Two separate speaker ports are built into the base of the device, which helps amplify and direct sound. I use the speakerphones on a variety of different devices regularly for interviews, and the Passport’s speakerphone is one of the loudest I’ve used. Clewley even suggests that it could replace a Polycom or other dedicated speakerphone in some cases.
The Passport also uses a number of fancy-sounding audio technologies designed to improve and enhance call quality through the earpiece, but I haven’t used the phone in that way enough to comment.
5. The BlackBerry Passport and BlackBerry Blend
BlackBerry Blend is a new piece of software designed to let you access a set of native BlackBerry Passport apps using your PC, Mac, iPad or Android tablet. (It doesn’t work with iPhones or Android smartphones, according to BlackBerry.) Blend lets you connect your corporate Passport to non-BlackBerry devices and use them to securely access work email, contacts, calendar and various others resources via your VPN connection. No data is ever stored on Blend-connected devices, so it’s not a security risk. (You cannot, however, share you BlackBerry’s Internet connection using Blend.)
I haven’t tried the app yet, because BlackBerry didn’t make it available to me along with my evaluation device. The company did give me an in-depth demonstration. Honestly, the software interface I saw looked functional but clunky and outdated.
What BlackBerry Blend represents, though, is perhaps just as important as how well it looks and functions. The BlackBerry Passport is the first BlackBerry device in years that knows what it is and whom it’s for. It isn’t trying to be everything to everyone. BlackBerry is well aware that its target user also has a Mac and/or a PC, and probably an iPad or Android tablet. Blend aims to improve the interaction with all of your different devices and platforms.
Clewley says Blend is also IT-friendly, because it can lower total cost of ownership per user and address BYOD concerns. Companies that issue corporate Passports can train users on Blend so they never have to connect personal devices to corporate networks, and IT only has to issue one Passport for secure access on a variety of different devices.
The BlackBerry Passport has a clear identity, an apparent purpose, and it is a tangible sign of renewed focus at BlackBerry.
There’s a lot to appreciate about the BlackBerry Passport...but it does have some downsides.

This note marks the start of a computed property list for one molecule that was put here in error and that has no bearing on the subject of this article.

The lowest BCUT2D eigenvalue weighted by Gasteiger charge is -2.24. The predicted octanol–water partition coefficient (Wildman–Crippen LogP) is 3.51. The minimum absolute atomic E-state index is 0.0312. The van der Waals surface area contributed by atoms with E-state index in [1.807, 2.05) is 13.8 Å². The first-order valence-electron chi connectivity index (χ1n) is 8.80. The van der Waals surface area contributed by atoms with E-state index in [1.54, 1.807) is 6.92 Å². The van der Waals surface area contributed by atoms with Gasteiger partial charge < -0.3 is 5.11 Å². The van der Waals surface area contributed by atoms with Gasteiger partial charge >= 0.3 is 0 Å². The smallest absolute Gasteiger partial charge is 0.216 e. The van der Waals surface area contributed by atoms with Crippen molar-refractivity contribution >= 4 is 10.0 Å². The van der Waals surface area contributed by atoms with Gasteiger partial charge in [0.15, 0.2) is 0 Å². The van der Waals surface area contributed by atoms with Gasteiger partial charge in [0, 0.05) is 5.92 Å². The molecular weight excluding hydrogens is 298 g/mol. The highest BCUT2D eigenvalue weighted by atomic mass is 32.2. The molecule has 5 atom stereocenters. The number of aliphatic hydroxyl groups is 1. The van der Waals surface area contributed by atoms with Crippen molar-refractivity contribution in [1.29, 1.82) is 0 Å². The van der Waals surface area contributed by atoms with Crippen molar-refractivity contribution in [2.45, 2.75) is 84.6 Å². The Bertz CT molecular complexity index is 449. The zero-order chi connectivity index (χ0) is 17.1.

What You Might Not Love (Maybe Even Hate) About The BlackBerry Passport
1. That Unique, But Challenging, BlackBerry Passport Keyboard
As much as I like the Passport keyboard, it will almost certainly be a bit much for some people. As previously stated, there’s a significant learning curve. Some of the integrated touch features and gestures work better than others. It takes time to learn them—and in some cases, learn to avoid them.
I suspect more than a few people who at one point loved their old BlackBerry’s keyboard will find the Passport’s combination of touch and physical keys overwhelming. You need to take the time to not only learn and understand how it works, but also practice a bit to master the features, or you won’t appreciate its unique functionality. If you’re the kind of person who likes to read user guides and know how to use all of a device’s features, the Passport could be a good fit. If you want an interface that immediately makes sense, that doesn’t require time and a bit of effort to learn, the Passport probably isn’t right for you.
2. BlackBerry Passport Is Big and Bulky
Like the BlackBerry Passport’s keyboard, the device’s size and shape takes some getting used to. You can call it a large phone or even a “phablet,” though BlackBerry says it’s still a phone but the thing is big and square. Thanks to the physical keypad and the square display—in contrast to the long, thin screens found on most phones and tablets today—the form factor can be challenging, even a turnoff.
The Passport is almost exactly the same size as an actual traveler’s passport, but thicker. It’s big but compared to the unwieldy iPhone 6 Plus, it’s not too big, at least not for me.
I’m having more trouble getting used to how it fits in my hands. I say hands, plural, because this isn’t a device you’ll want to use with one hand. It’s very awkward typing with one thumb while holding the Passport with the rest of your hand, so much so that it’s almost impossible and definitely not economical.
I have large hands, and I’m still trying to find the ideal way to hold the Passport comfortably when typing. The long, short physical keyboard is at the base of the device when it’s held upright. You have to slide the bottom of your hand off of it to get a good typing position, which isn’t ideal. When you do, the device feels top heavy and unbalanced.
I appreciate the size of the Passport’s display, which lets you see more of a Web page and utilize more screen real estate when working on presentations or documents. It can be awkward, though, especially when typing out long messages—or writing stories like the one you’re reading.
3. BlackBerry Passport Buggy Software Mars Experience
My biggest complaint about the BlackBerry Passport: The overall software experience is buggy and seemingly unfinished. (My device runs BlackBerry OS 10.3.0.675.) Apps crash somewhat frequently, and many are momentarily unresponsive when I return to them from other apps. I have occasional problems switching camera modes. The BlackBerry Browser hangs and crashes when I try to adjust certain settings. These are just a few examples.
The level of “bugginess” in the software is surprising. It brings back memories of past BlackBerry device launches plagued with software issues. In this day and age, I frankly expect more.
The Passport is the first BlackBerry device that comes preloaded with the Amazon App Store for Android. There’s still an official BlackBerry app store called BlackBerry World, which is for native BlackBerry apps developed in the past and for corporate apps. The Amazon App Store, with more than 200,000 Android apps, is for consumer apps. I think. I’m still not sure. It’s confusing—and the two store experiences feel different.
The Passport runs Android apps. All of the apps in the Amazon store are supposed to work on the Passport—but some don’t, or at least don’t work well. For example, I had to reboot my Passport a number of times to get Amazon’s own Kindle, Instant Video and Music apps to work. You often have to zoom in or resize apps to make them look right on the Passport, too, since they were designed for different displays.